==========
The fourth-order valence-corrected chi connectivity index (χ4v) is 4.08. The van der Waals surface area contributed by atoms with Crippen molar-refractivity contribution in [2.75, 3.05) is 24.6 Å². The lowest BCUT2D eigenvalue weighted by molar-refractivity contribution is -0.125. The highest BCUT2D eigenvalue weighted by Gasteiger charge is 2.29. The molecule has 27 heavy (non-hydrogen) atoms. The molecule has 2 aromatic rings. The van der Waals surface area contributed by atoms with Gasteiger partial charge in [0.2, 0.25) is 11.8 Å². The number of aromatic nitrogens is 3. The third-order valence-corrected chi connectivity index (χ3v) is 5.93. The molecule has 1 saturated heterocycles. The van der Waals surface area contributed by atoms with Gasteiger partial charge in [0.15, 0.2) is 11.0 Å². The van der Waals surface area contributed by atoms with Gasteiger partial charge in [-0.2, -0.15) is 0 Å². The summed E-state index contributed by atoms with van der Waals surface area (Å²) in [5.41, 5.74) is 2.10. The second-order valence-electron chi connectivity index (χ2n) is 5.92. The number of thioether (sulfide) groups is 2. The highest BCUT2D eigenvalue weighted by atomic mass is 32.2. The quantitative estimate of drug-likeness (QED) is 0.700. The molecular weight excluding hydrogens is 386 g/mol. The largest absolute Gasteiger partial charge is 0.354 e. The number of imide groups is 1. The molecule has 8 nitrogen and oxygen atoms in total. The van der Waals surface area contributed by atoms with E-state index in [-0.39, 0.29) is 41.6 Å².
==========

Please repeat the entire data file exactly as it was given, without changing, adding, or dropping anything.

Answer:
The fourth-order valence-corrected chi connectivity index (χ4v) is 4.08. The van der Waals surface area contributed by atoms with Crippen molar-refractivity contribution in [2.75, 3.05) is 24.6 Å². The lowest BCUT2D eigenvalue weighted by molar-refractivity contribution is -0.125. The highest BCUT2D eigenvalue weighted by Gasteiger charge is 2.29. The molecule has 27 heavy (non-hydrogen) atoms. The molecule has 2 aromatic rings. The van der Waals surface area contributed by atoms with Gasteiger partial charge in [0.2, 0.25) is 11.8 Å². The number of aromatic nitrogens is 3. The third-order valence-corrected chi connectivity index (χ3v) is 5.93. The molecule has 1 saturated heterocycles. The van der Waals surface area contributed by atoms with Gasteiger partial charge in [0.15, 0.2) is 11.0 Å². The van der Waals surface area contributed by atoms with Gasteiger partial charge in [-0.2, -0.15) is 0 Å². The summed E-state index contributed by atoms with van der Waals surface area (Å²) in [5.41, 5.74) is 2.10. The second-order valence-electron chi connectivity index (χ2n) is 5.92. The number of thioether (sulfide) groups is 2. The highest BCUT2D eigenvalue weighted by atomic mass is 32.2. The quantitative estimate of drug-likeness (QED) is 0.700. The molecular weight excluding hydrogens is 386 g/mol. The largest absolute Gasteiger partial charge is 0.354 e. The number of imide groups is 1. The molecule has 8 nitrogen and oxygen atoms in total. The van der Waals surface area contributed by atoms with E-state index in [-0.39, 0.29) is 41.6 Å².